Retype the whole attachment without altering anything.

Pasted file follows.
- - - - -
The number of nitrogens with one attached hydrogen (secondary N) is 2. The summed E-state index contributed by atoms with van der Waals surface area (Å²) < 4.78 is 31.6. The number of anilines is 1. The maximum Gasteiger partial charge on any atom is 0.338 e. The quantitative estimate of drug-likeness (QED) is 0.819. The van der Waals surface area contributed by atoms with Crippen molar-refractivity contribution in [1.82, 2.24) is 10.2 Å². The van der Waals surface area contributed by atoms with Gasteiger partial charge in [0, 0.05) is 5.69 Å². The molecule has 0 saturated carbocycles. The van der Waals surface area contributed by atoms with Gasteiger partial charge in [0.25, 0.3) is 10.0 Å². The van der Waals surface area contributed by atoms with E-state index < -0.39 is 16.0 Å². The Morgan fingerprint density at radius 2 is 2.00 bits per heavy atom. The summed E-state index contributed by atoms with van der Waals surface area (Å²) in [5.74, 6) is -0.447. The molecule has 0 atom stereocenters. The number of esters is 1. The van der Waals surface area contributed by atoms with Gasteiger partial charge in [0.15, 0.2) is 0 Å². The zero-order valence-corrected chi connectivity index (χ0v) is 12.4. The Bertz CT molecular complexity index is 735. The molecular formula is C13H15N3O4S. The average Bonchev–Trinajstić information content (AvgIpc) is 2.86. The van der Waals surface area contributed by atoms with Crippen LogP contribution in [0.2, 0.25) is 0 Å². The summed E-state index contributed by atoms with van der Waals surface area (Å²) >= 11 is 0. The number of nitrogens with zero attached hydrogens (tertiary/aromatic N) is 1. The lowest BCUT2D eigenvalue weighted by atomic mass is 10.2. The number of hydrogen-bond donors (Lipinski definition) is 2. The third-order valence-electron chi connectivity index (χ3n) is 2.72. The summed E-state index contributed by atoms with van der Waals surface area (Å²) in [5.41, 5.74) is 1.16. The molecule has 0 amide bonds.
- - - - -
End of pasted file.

The number of nitrogens with one attached hydrogen (secondary N) is 2. The summed E-state index contributed by atoms with van der Waals surface area (Å²) < 4.78 is 31.6. The number of anilines is 1. The maximum Gasteiger partial charge on any atom is 0.338 e. The quantitative estimate of drug-likeness (QED) is 0.819. The van der Waals surface area contributed by atoms with Crippen molar-refractivity contribution in [1.82, 2.24) is 10.2 Å². The van der Waals surface area contributed by atoms with Gasteiger partial charge in [0, 0.05) is 5.69 Å². The molecule has 0 saturated carbocycles. The van der Waals surface area contributed by atoms with Gasteiger partial charge in [0.25, 0.3) is 10.0 Å². The van der Waals surface area contributed by atoms with E-state index < -0.39 is 16.0 Å². The Morgan fingerprint density at radius 2 is 2.00 bits per heavy atom. The summed E-state index contributed by atoms with van der Waals surface area (Å²) in [5.74, 6) is -0.447. The molecule has 0 atom stereocenters. The number of esters is 1. The van der Waals surface area contributed by atoms with Gasteiger partial charge in [0.15, 0.2) is 0 Å². The zero-order valence-corrected chi connectivity index (χ0v) is 12.4. The Bertz CT molecular complexity index is 735. The molecular formula is C13H15N3O4S. The average Bonchev–Trinajstić information content (AvgIpc) is 2.86. The van der Waals surface area contributed by atoms with Crippen LogP contribution in [0.2, 0.25) is 0 Å². The summed E-state index contributed by atoms with van der Waals surface area (Å²) >= 11 is 0. The number of nitrogens with zero attached hydrogens (tertiary/aromatic N) is 1. The lowest BCUT2D eigenvalue weighted by atomic mass is 10.2. The number of hydrogen-bond donors (Lipinski definition) is 2. The third-order valence-electron chi connectivity index (χ3n) is 2.72. The summed E-state index contributed by atoms with van der Waals surface area (Å²) in [5.41, 5.74) is 1.16. The molecule has 0 amide bonds.